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Reliability is Job 1

Cloud outages are bad. They are terrible. As much as we are passionate about our vision of a cloud-powered ecosystem for product development, none of that matters if we cannot provide world-class cloud services with world class security and reliability. The recent spate of outages have only reinforced this fundamental imperative. At every level of the company, we are seeing this as Job #1, yes, before new features, and are applying our best resources and efforts on this problem.

 

So, why is it so hard and what exactly are we doing about it, you may ask justifiably. In this post, I will attempt to answer those questions. 

 

The first thing that is different about the cloud-based software from desktop-based software is that the cloud behaves in a non-deterministic way. This means that one piece of the software in the cloud cannot rely 100% on another piece of software in the cloud, to behave exactly the same way every time. Because cloud software operates on remote servers in a data center under variable conditions of load, network latency and other heuristic factors, each transaction with a cloud service is subject to a range of variability.  Add to that the complexity of tens of inter-related services that typically power an application like Fusion 360 and we end up with a complex web, where each connection in the web is subject to some variation in reliability. All of this can manifest at the user level in varying degrees of performance.

 

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Ok, fine, but how do you then make a cloud-based application work reliably and consistently for the end-user? There are three parts to the answer:

 

1. Availability: First and foremost, every service in the cloud must be deployed and operated in a way that allows it to be available and performant under normal and abnormal load as well as when subjected to malicious attacks.  This involves things like making sure that we have enough hardware resources to run the software, load balancing, fast networks, etc. We have dozens of people whose job is to do just that.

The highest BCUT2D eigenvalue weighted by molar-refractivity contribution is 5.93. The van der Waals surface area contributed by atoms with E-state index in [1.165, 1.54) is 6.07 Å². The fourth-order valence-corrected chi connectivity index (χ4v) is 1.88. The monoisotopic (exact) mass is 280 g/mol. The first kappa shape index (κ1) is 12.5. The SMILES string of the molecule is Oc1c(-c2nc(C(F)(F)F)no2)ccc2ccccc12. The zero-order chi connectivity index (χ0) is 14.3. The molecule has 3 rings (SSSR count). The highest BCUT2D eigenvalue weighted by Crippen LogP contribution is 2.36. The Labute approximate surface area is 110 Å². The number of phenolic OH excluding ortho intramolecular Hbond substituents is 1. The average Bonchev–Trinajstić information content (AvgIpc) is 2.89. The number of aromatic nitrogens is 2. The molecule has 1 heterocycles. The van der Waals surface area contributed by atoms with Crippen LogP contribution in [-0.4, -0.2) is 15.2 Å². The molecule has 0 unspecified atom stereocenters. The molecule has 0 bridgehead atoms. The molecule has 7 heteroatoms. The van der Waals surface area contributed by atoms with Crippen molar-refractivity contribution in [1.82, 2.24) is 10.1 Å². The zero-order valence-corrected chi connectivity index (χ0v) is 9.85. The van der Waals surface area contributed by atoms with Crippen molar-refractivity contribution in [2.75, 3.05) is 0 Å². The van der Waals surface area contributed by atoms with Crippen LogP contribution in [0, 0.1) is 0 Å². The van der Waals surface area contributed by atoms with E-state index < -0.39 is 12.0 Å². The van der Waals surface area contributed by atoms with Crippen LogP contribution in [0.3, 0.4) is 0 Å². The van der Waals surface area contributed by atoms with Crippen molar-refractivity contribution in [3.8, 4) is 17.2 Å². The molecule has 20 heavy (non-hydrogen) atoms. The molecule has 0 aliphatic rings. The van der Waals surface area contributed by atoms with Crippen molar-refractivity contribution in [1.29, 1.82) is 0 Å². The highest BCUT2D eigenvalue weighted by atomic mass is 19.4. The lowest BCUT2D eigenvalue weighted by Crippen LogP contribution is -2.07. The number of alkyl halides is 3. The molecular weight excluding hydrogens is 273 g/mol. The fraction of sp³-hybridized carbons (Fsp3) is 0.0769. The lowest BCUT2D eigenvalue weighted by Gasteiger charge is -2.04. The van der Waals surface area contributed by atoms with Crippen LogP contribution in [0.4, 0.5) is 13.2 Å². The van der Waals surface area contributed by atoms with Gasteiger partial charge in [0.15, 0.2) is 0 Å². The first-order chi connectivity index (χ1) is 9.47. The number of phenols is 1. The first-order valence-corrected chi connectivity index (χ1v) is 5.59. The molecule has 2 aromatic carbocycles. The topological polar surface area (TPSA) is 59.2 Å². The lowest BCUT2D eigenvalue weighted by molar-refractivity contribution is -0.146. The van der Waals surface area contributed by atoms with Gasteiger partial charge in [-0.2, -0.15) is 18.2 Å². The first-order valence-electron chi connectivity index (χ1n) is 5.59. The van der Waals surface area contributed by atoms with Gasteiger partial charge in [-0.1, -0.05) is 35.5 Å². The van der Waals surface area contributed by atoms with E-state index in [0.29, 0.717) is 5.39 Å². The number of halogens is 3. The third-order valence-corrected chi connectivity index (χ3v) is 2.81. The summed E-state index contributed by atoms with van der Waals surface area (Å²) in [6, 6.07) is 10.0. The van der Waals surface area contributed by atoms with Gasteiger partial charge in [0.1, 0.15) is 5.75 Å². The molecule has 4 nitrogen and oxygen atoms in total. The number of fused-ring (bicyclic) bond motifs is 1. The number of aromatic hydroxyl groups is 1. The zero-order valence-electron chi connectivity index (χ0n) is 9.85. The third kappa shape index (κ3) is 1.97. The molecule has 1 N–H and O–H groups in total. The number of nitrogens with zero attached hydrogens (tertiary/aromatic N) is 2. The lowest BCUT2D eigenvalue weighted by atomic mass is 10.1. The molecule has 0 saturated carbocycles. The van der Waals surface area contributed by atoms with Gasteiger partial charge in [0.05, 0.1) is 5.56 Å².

For example, one of the outages we had recently was caused by the fact that a database server did not have sufficient memory allocated to it and it degraded when faced with an unexpected spike in usage. We remedied this by bumping up the memory allocation and now we have our DBA experts auditing every database server to make sure that we are not exposed to this problem anywhere else in the system.

 

2. Resiliency: The idea of resiliency is that each layer of the cloud service stack must account for the possibility that some other layer it depends on may not perform at peak level every time and so it must have the ability to absorb any degradation in a dependent service. This capability has to be built into every layer of the software as well as the end-user experience. When this is done right, the net effect is that the user is rarely impacted by the heuristic nature of the cloud and when it does happen, the experience is as user-friendly as possible.

 

Recently, we had an outage when a critical data service went into a denial of service state because it was bombarded by an application with a flood of retries triggered by an unexpected error. We realized that we need to make sure that all communication with services must follow industry best practices in handling errors, so as not to cause retry flooding. We are building service communication SDKs with these patterns that will be used by all services and clients.

 

We are also auditing and refining the user experience of cloud workflows in the Fusion 360 itself to make sure that the application protects the user from loss of work and time. For example, we will make sure that if/when we have a data service outage, the user is gracefully taken to offline mode and then seamlessly returned to online mode when the service is restored. We intend to make that experience similar to how Outlook continues to function even when connectivity is compromised.

 

3.  Remediation: Finally, we also need to account for the fact that sometime, hopefully very rarely, there will be an unexpected condition that causes a service to degrade or fail in such a way that all the built-in resiliency is not sufficient to protect the user. When this happens, we need to detect this condition very quickly and “fix” the problem as quickly as possible, so that the window of exposure to the users is minimized.

 

We are doing a couple of things here to improve our response and remediation time. First, we are refining our systems that detect any degradation or outage, so our cloud operations engineers are alerted as quickly as possible. Second, we are making sure that the right people are available at all hours in the right time zones to quickly triage the problem and get the system operational again as soon as possible.

 

And finally, as we continuously build, deploy and operate our cloud software, bringing new levels of functionality and quality to you, we will monitor all three aspects above and continuously improve on all three fronts, so that in the end, you the users never have to worry about any of this and can focus on what is important to you, getting your job done as smoothly as possible.

 

We are 100% committed to that goal and have several projects underway to get there as quickly as possible.

 

Hopefully, you will start seeing the needle move quickly towards that goal.

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